The researchers field tested the data collection instrument and the procedures for direct observation of in-classroom breakfast during a one-day site visit to the pilot school district. The pilot case study site in the Southeast USDA region was chosen based on convenience, access, and geographic proximity. In addition to easy access and convenience, the site was also judged by the researchers to have characteristics typical of most in-classroom breakfast programs. Based on the pilot study, minor modifications were made to the data collection instrument.

On-site data collection and direct observation of the in-classroom breakfast occurred during a one day visit in each school district. Site visits included the following research activities:

  • Overview of the in-classroom breakfast by the SNP director
  • Structured formal interviews conducted by researcher(s)
  • Document and records review
  • Review and discussion of the demographics portion of the data collection instrument
  • Informal discussion with the SNP director
  • Direct observation of the in-classroom breakfast at one school in each district including food preparation, delivery, and service
  • Informal discussion with school nutrition manager and nutrition staff

Data Analysis
After completion of the site visits, the researchers examined all raw data using several analytical strategies outlined by Yin (2003). Interview responses and field notes were organized, categorized, and when appropriate, clarified with a follow-up electronic mail correspondence. Data were tabulated and cross-checked from each site visit. After the individual case studies were analyzed for pertinent data, a cross-case search for patterns was conducted. In the cross-case analysis, the data was analyzed across all three districts and then data about each site’s activities were compared to determine commonalities and differences in the in-classroom breakfast programs.

The draft report was sent via electronic mail for participants to corroborate the facts and information in the report. This enhanced the accuracy of the case study, increasing the construct validity of the study (Yin, 2003).


After a pilot visit in a Southeast USDA region district, three districts of varying sizes in the Mid-Atlantic, West, and Midwest USDA regions were visited. To protect the anonymity of study participants, school districts were designated as A, B, and C. School districts chosen for the case study ranged in size from a district with 15 schools and an enrollment of 7,208 students to a very large district with 199 schools and 137,798 students (Table 1). Average daily participation for in-classroom breakfasts served in 2005-2006 ranged from 628 in the smallest district to 5,334 in the largest district (Table 1).

Table 1. Selected Demographic Information for School Districts Chosen as Case Study Sites

Variables District A District B District C
USDA Region Mid-Atlantic Western Midwest
Student enrollment 137,798 10,603 7,208
Number of schools 199 16 15
Revenue for 2005-2006 $39,275,322 $3,880,833 $3,736,567
Number of schools with in-classroom breakfast 23 3 6
Percentage of students approved for free meals 17.8% 48.3% 37.8%
Percentage of students approved for reduced price meals 7.6% 10.0% 8.8%
Student in-classroom breakfast ADP* 5,334 631 628
Student breakfast ADP* 9,385 3,969 2,265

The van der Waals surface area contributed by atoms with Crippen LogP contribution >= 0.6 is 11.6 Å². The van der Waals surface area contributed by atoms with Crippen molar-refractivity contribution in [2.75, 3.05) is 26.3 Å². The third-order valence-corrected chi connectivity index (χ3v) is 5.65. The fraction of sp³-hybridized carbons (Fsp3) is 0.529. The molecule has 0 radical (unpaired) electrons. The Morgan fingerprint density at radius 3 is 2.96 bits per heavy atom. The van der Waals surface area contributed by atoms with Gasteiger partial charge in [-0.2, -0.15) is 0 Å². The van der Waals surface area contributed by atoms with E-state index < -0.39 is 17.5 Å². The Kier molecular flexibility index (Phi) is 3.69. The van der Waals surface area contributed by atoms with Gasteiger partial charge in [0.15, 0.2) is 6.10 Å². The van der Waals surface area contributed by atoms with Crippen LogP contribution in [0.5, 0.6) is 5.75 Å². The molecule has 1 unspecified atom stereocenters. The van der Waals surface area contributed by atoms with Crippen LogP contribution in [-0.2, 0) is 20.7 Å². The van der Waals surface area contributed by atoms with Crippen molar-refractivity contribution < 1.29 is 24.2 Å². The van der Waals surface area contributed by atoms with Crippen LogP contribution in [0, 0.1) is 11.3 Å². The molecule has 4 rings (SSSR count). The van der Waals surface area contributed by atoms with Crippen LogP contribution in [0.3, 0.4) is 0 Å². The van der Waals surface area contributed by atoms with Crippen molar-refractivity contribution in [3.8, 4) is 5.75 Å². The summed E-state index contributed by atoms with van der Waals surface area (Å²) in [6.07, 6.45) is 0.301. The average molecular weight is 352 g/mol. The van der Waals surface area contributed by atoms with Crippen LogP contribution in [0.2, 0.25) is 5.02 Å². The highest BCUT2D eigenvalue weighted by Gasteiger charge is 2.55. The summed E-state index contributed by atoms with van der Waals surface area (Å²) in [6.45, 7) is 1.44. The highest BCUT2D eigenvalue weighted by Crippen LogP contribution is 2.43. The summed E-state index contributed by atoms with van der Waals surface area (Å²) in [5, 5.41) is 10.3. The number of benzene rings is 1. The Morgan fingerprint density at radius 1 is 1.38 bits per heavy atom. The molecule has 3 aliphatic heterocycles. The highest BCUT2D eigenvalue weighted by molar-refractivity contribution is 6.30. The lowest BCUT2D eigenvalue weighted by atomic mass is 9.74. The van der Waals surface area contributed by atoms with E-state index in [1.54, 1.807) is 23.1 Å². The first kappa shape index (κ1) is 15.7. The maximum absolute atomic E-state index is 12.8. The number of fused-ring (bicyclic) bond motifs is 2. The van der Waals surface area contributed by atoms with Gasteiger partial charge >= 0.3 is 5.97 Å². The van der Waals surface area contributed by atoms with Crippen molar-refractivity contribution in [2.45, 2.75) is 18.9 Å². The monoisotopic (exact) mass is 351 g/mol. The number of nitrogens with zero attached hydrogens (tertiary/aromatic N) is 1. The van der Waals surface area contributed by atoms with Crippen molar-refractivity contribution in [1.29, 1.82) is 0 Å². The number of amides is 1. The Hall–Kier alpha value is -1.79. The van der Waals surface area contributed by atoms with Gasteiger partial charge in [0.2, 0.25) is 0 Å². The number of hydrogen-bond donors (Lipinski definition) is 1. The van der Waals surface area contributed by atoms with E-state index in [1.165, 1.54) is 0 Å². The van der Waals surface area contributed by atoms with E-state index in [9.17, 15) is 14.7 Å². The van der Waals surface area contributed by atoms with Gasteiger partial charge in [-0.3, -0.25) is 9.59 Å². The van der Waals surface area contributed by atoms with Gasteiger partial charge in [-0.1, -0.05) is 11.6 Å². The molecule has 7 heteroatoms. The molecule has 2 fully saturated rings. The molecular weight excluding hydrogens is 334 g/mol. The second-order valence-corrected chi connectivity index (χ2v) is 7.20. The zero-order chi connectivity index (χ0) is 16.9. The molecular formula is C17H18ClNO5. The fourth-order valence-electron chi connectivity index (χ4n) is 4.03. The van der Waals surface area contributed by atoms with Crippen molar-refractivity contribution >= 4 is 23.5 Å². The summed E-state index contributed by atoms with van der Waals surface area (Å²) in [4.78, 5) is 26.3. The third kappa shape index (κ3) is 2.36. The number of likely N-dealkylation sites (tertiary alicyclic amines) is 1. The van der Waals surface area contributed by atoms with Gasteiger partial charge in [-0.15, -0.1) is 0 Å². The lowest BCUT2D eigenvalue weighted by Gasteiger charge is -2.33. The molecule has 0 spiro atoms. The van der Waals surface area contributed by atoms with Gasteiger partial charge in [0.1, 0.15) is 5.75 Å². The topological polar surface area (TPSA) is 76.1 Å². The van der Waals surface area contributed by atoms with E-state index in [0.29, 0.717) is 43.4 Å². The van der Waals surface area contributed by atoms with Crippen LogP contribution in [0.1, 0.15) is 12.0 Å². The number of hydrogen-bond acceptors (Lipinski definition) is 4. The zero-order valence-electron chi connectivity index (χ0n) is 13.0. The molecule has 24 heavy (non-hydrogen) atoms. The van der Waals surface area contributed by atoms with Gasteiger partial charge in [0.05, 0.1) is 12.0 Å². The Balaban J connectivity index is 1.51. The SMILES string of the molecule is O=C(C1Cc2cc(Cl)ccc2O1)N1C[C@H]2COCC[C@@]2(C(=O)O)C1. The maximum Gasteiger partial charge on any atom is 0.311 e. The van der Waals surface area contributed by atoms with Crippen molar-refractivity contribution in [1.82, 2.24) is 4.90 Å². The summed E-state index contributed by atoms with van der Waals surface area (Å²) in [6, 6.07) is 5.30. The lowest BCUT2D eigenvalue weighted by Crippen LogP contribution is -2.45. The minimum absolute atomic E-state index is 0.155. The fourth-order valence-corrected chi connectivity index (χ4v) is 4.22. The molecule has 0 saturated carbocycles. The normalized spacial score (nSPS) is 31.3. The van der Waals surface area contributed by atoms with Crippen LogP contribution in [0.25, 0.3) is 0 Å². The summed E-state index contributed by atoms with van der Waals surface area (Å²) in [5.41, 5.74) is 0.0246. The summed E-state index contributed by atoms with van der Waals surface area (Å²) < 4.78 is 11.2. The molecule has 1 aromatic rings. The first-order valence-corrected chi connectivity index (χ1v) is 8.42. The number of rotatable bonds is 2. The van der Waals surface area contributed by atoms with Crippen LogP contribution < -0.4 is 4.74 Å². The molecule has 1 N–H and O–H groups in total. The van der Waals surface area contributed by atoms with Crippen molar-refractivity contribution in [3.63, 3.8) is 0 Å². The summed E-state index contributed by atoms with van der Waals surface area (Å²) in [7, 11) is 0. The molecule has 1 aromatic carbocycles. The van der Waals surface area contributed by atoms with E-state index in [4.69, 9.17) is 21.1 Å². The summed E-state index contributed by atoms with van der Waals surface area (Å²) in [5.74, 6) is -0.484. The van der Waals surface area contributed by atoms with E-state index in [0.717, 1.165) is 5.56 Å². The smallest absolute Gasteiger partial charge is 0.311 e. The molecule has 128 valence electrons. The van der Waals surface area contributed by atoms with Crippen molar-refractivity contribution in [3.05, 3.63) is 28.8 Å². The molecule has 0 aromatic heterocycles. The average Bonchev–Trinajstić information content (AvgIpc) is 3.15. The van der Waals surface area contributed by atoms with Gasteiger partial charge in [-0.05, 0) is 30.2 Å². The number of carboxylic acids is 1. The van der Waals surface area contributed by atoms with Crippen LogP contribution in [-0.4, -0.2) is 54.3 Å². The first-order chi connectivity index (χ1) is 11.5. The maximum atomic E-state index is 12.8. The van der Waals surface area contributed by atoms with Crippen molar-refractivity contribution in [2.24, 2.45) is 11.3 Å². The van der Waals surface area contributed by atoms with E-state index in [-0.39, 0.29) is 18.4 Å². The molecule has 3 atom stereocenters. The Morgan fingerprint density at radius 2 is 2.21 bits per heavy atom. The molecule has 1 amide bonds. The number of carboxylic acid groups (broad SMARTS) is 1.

Student lunch ADP* 51,903 6,807 4,757

  * ADP = Average Daily Participation in 2005-2006

Description of Service in District A
An elementary school in District A in the Mid Atlantic USDA region was visited in January, 2007; an average of 260 in-classroom breakfasts were served each day. Delivery carts with five shelves (three wire shelves on top for menu items on trays and two solid shelves on the bottom for milk crates) were loaded and delivered to 26 classrooms by three school nutrition personnel. Cards with children’s names and barcodes were kept in the classroom and when a child took a breakfast, the card was placed in a clear plastic bag.

Students quietly ate while starting morning work.  Students were responsible for taking wrappers and milk cartons to garbage containers in the hallways.  Custodians were responsible for taking the garbage out.  School nutrition personnel picked up the cards, trays and milk crates and counted remaining menu items.  The cards were scanned into the point of sale register by the school nutrition manager after breakfast and placed in teacher mailboxes.  Counts for remainders were recorded on a daily sheet so that forecasts could be adjusted. 

Description of Service in District B
A middle school in District B in the Western USDA region was visited in February, 2007; the school had morning announcements first and breakfast immediately following. Approximately 631 students were served in six minutes from three mobile carts/kiosks that were taken by school nutrition personnel to three hallways within the school. Teachers led their students to the carts/kiosks; students lined up on both sides of the carts/kiosks; and chose menu items to take back to the classroom. The school nutrition programs were operating under Provision 2 so school nutrition employees had hand-held counters to keep track of the number of students served. Per the state agency, teachers were allowed to be given breakfast too since they were assisting with service.

Students ate while the teacher began the first lesson. Students who had physical education in the first period of the day were served last. Each classroom had a small trash bag that was picked up by the custodian.

Description of Service in District C